Sucralfate is a drug, which binds to damaged mucosa, increases protective mucus secretion and also stimulates the horse’s body to produce prostaglandin E2.
Corn oil at a dose of 150-250ml for a 500kg horse has been shown to decrease gastric acid production and is likely to have other beneficial effects on healing of non-glandular ulcers. It is important to feed a supplement containing vitamin E when using corn oil at these doses.
Feed Supplements A number of commercially available feed supplements claim to be effective in treating gastric ulcers. Most of these products contain antacids which have a very short lived effects (less than two hours) in the horse’s stomach and for this reason are unlikely encourage healing of ulcers.
Management changes should be tailored to individual horses. Strategies should include reducing stress, ensuring constant access to forage and reducing the concentrate portion of the diet.
Some things to consider include:
- Spend some time thinking about what stresses your horse i.e. travel, long periods of time in the stable, movement of companions/neighboring horses or being fed last. Try to limit these where possible
- Some periods of stress cannot be avoided (for example travel to a new yard or competitions). If so it may be possible to treat with a prophylactic dose of omeprazole on these occasions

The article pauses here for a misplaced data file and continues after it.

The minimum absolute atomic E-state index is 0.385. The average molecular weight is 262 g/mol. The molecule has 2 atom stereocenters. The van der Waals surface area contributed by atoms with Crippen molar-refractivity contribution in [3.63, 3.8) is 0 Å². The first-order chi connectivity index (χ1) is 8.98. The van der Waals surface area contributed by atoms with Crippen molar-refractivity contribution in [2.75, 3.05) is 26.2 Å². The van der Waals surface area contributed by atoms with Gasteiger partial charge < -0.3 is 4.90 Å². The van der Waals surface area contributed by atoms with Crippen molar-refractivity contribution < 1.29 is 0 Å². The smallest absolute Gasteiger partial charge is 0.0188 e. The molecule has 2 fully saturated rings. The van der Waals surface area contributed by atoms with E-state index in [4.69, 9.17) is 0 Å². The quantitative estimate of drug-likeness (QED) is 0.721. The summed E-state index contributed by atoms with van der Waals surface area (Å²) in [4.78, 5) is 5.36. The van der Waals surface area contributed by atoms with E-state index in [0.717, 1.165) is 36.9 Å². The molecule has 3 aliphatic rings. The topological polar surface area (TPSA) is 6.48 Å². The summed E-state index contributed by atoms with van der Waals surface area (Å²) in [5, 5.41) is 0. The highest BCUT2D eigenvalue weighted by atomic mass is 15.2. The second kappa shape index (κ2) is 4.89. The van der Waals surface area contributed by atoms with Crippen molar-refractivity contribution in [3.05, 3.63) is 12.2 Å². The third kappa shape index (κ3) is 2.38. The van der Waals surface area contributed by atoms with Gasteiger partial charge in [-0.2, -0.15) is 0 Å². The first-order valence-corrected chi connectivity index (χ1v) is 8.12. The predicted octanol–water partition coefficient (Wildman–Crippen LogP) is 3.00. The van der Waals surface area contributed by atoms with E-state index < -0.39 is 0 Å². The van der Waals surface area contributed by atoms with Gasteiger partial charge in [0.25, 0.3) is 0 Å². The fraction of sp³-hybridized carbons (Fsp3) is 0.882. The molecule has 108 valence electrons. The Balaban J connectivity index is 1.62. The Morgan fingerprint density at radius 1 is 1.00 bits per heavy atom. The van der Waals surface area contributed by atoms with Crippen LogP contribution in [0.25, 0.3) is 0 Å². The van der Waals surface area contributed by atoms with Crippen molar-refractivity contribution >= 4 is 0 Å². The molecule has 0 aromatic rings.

- Reduce the concentrate portion of the diet by using corn oil to maintain energy levels (remember a supplement containing vitamin E should always be given alongside high doses of oil)
- Split hard feeds into three or more feeds a day in order to decrease the amount of concentrate in the stomach at any one time
- Adding alfalfa to the diet can decrease the acidity in the stomach
- Increase time turned out at grass where possible
- Use small holed hay nets/frequent feedings (no more than 6 hours apart) to ensure a constant supply of forage
- Do not ride on an empty stomach. Offer a small feed (e.g. 2 liters of alfalfa) prior to exercise to help line the stomach
- Ensure constant access to water; remember some horses will dramatically reduce their water intake in winter when buckets are cold or even frozen over!
If you have concerns about gastric ulceration in your horse or would like to arrange gastroscopy, please contact the clinic on 01373 836186.